On Tuesday, Confederate fanboy Corey Stewart, a Republican who lost last year’s Virginia Senate race to Democratic incumbent Tim Kaine by a wide 57-41 margin, announced that he would not seek a fourth term this year as chair of the Prince William Board of County Supervisors.
Stewart, who lost his Northern Virginia constituency to Kaine 65-33, declared he was leaving politics “for the foreseeable future,” adding his departure would last “until and unless the Commonwealth is ready for my views on things, and that’s not right now, clearly.” (Or as the Washington Post’s Aaron Blake put it, “Corey Stewart is getting out of politics until people are more ready for Minnesotans who love Confederate history.”)
Stewart, who unsuccessfully ran for lieutenant governor in 2013 and narrowly lost the 2017 gubernatorial primary, also summed up his feelings about his ostensible day job when he said he felt it “just isn’t exciting for me anymore.” The departing Republican, who kicked off his Senate run by pledging to “run a very vicious and ruthless campaign against Tim Kaine,” also bemoaned that, “Politics sucks,” adding, “On a personal level, it’s been a disaster.”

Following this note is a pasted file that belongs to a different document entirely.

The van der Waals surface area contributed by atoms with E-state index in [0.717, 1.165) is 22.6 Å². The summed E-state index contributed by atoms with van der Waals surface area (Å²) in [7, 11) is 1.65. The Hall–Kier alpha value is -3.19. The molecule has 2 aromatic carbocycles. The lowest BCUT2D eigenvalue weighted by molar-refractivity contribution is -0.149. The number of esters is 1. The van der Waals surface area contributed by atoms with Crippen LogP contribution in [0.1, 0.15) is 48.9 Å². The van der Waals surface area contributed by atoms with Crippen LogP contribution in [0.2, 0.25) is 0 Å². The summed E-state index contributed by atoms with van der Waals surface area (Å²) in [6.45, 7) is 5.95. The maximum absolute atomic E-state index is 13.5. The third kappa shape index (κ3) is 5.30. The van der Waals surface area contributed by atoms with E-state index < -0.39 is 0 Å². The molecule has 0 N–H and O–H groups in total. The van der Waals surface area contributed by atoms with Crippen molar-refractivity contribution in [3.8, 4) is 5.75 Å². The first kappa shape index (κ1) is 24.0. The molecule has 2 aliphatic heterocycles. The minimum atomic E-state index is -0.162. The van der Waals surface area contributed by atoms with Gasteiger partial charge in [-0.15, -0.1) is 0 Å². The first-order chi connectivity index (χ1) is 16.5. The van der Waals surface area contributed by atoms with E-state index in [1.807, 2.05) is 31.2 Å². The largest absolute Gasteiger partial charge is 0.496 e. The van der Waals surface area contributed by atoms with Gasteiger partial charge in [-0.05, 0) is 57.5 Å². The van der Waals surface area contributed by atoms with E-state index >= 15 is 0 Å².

Stewart has served as chair of Prince William County since he was elected countywide in a 2006 special election, and he won three full terms even as the area has been getting bluer.
Stewart first made a name for himself by railing against undocumented immigrants, and he won his first race a dozen years ago by promoting a local resolution that directed the police to check the immigration status of anyone they suspected wasn’t in the country legally.
The measure, which led to an exodus of Latino residents from Prince William County, was later amended to apply just to individuals in police custody. Stewart’s xenophobic crusade made him an early hero of national conservatives and something of a proto Trump; Stewart himself has bragged that he was “Trump before Trump was Trump.”
However, unlike his idol, Stewart never did rise to the higher office he sought. Still, he still won re-election by double digits in 2007, 2011, and 2015. Stewart went on to serve as Trump’s Virginia state chair, a post he was fired from in October of 2016 after he led a protest against the Republican National Committee for what he saw was their insufficient support of Trump. Stewart only got worse afterwards, and he took up the cause of preserving statues honoring Confederate figures. Among many other things, he’s said that removing those monuments is something ISIS would do, and he threatened to defund any city that took down its memorial.
While Stewart had plenty of staying power in Prince William County, Democrats may finally have their chance to take power in Virginia’s second-largest jurisdiction. There will be a June 11 partisan primary (the same day as Virginia’s legislative primaries), and the general election will be Nov. 5.